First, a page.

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United States Department of Agriculture

Agricultural Research Service

Title: Ongoing Beef Cattle Research: Usda-Ars-Cprl, Bushland, TX

Authors
item Cole, Noel
item Purdy, Charles
item Dao, Thanh
item Clark, Ray

Submitted to: Proceeding of Plains Nutrition Council Symposium
Publication Type: Abstract Only
Publication Acceptance Date: April 15, 1998
Publication Date: N/A

Technical Abstract: The ongoing beef cattle research at the USDA-ARS-CPRL at Bushland, TX, focuses on the area of waste management in confined beef cattle feeding operations. Specific research areas include: Animal Nutrition, Feedlot Dust and Odor Emissions, Land Application of Feedlot Manure, and Use of Playa Lakes as Feedlot Runoff Retention Facilities. Major environmental concerns of High Plains feedyards include losses of nitrogen, phosphorus (P), and other nutrients via runoff, dust, and volatilization. Therefore, nutrition research is currently studying the effects of agronomic practices and grain processing on the utilization of energy, protein and P in grain sorghum, the effects of oscillating dietary protein concentrations on nitrogen and P utilization, development of internal markers to determine digestibility of feedyard rations, and evaluation of P utilization in grains. Feedlot dust and odor emission research studies are in progress to oevaluate the effects of various soil amendments on losses of nitrogen, carbon, and sulfur from the surface of feedyards and to characterize feedlot dust (particle size, bacterial, fungal, endotoxin, chemical content, etc.). Research to improve the use of manure as a fertilizer for dryland crops concentrates on methods to decrease runoff of P from fields and grass plots. The effects of feedlot runoff on characteristics of water and soil in playa lakes (bacterial and fungal composition, chemical composition, wildlife, etc.) is being studied also. Additional trials are in progress to study the effects of the wet/dry cycle on percolation of water and nutrients below playas. It is anticipated that this research will help to prevent and(or) correct potential environmental concerns caused by concentrated beef cattle feedyards.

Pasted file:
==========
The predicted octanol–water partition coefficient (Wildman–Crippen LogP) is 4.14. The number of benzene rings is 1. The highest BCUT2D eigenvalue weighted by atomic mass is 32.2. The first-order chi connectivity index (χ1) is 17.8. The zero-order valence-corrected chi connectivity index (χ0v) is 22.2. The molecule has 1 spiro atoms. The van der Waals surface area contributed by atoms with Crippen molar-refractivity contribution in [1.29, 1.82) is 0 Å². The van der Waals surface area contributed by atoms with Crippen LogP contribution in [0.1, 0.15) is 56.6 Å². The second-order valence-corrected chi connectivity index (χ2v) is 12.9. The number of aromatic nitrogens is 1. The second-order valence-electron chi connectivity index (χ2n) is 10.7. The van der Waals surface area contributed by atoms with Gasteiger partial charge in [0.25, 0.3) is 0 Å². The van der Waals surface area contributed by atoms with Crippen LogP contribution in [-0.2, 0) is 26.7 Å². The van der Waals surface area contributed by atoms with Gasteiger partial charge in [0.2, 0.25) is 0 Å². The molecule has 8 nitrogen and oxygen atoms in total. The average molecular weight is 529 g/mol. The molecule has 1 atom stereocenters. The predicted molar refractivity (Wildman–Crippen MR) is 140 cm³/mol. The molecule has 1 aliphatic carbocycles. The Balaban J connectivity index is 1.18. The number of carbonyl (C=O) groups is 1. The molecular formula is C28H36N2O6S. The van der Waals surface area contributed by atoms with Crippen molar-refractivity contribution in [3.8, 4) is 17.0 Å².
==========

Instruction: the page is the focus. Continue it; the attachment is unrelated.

Last Modified: 7/30/2014
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